n Tuesday, six Italian scientists and one former government official went on trial for manslaughter for failing to adequately warn the citizens of L'Aquila before a 6.3-magnitude earthquake struck on April 6, 2009. Though a series of smaller quakes preceded the fatal temblor, which razed much of the medieval city and killed 309 people, the seven defendants decided at a meeting held a week before it hit that the region was safe. The civil defense official told the public that there was "no danger." Do the scientists really have blood on their hands?
No. This is a "travesty of justice": Charging these scientists with manslaughter is a "deeply shameful" scandal, says Arab News in an editorial. Given our poor understanding of seismic activity, "there is no way that any scientist, however eminent, could have predicted the scale and date" of that earthquake. If anyone should be punished here, it's the prosecutor, or the "notoriously lax" construction industry that flouted building codes.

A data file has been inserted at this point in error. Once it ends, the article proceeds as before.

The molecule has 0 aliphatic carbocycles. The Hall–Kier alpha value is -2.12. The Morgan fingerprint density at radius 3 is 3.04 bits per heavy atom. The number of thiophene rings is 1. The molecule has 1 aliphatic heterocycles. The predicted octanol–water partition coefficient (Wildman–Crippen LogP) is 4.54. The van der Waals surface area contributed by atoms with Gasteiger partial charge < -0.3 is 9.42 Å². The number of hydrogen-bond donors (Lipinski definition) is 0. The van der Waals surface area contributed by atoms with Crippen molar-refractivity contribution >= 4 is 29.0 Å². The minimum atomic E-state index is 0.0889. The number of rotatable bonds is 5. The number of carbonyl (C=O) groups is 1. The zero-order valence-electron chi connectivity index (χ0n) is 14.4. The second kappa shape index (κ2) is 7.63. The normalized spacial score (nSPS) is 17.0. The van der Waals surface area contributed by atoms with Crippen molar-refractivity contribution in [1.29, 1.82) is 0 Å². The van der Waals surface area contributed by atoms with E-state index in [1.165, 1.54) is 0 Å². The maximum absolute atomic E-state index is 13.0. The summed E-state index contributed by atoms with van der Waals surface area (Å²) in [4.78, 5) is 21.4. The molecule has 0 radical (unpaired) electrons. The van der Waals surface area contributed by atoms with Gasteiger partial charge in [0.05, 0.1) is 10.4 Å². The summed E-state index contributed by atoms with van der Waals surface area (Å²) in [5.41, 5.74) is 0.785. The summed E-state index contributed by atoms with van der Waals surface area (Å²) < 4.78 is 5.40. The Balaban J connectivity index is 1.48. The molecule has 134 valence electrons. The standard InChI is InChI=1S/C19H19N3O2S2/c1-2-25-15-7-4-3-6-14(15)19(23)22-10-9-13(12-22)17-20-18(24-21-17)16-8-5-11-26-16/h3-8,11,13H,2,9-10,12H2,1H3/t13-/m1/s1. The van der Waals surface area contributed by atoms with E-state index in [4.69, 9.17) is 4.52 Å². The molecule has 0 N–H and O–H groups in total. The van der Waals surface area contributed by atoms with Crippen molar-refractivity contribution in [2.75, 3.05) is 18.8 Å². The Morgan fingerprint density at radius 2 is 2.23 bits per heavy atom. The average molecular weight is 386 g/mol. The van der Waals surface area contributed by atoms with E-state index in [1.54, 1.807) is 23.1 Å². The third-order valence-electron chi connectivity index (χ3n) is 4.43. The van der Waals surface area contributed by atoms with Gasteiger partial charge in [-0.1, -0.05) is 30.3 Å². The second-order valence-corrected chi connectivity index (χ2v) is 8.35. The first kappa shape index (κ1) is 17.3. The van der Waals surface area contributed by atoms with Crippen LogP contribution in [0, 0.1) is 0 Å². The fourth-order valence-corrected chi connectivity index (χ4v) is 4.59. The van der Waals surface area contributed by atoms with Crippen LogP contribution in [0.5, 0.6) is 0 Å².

"Travesty of justice"
Hold on. The case has some merit: The prosecutor recognizes that predicting "exactly when, where, and with what force the earthquake would have struck" is still "beyond the bounds of science," says The Economist. But he insists that these seven defendants were negligent for failing to adequately communicate, or even understand, the risks. Local experts who have examined the same data the defendants consulted in 2009 say that "the increased danger in the run-up to the quake was clear."
"Scientists in the dock"
And scientists shouldn't be untouchable: It seems unfair to blame seismologists for not predicting when the big one hits, says Will Harvie in New Zealand's Stuff. But scientists need to be transparent with the public so people can judge the risks for themselves. At least one survivor says that if the scientists had accurately relayed what they knew, his wife and child would be alive today. Given the lives at stake, "these officials can't have immunity from prosecution. They must be prosecutable if they fall below an acceptable standard." And it's up to the legal system to judge if that's the case here.
"Should we prosecute quake scientists?"
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